## ::Point (geometry)

### ::concepts

Point::space    Points::geometry    Which::defined    Function::''x''    Delta::point    Dirac::points

In modern mathematics, a point refers usually to an element of some set called a space.

More specifically, in Euclidean geometry, a point is a primitive notion upon which the geometry is built. Being a primitive notion means that a point cannot be defined in terms of previously defined objects. That is, a point is defined only by some properties, called axioms, that it must satisfy. In particular, the geometric points do not have any length, area, volume, or any other dimensional attribute. A common interpretation is that the concept of a point is meant to capture the notion of a unique location in Euclidean space.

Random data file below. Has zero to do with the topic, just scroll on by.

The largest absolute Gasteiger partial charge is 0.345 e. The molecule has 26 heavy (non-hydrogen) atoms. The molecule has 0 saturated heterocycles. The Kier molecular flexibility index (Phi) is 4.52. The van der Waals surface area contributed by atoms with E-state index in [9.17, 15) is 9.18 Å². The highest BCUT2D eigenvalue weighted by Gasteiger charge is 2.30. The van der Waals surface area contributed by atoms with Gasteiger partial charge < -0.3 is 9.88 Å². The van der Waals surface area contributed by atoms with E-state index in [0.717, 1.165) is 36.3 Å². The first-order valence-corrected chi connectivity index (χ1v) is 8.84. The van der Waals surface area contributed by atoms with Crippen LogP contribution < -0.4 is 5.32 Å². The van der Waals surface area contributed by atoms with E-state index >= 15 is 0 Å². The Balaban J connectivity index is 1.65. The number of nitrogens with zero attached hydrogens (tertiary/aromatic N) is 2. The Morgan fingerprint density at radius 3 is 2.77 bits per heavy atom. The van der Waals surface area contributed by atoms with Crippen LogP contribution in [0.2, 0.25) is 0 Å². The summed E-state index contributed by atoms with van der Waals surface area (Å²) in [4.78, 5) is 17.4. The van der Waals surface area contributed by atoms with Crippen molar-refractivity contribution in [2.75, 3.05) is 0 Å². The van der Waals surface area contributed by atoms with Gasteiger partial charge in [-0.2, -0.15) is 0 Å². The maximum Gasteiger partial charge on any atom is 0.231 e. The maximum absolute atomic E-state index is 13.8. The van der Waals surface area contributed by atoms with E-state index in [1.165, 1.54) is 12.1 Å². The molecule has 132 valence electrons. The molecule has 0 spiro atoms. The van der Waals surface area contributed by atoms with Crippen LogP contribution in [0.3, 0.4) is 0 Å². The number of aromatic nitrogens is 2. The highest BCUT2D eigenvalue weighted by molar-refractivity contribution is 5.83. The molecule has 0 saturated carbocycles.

Point (geometry) sections
Intro  Points in Euclidean geometry  Dimension of a point  Geometry without points  Point masses and the Dirac delta function   See also  References  External links

 PREVIOUS: Intro NEXT: Points in Euclidean geometry << >>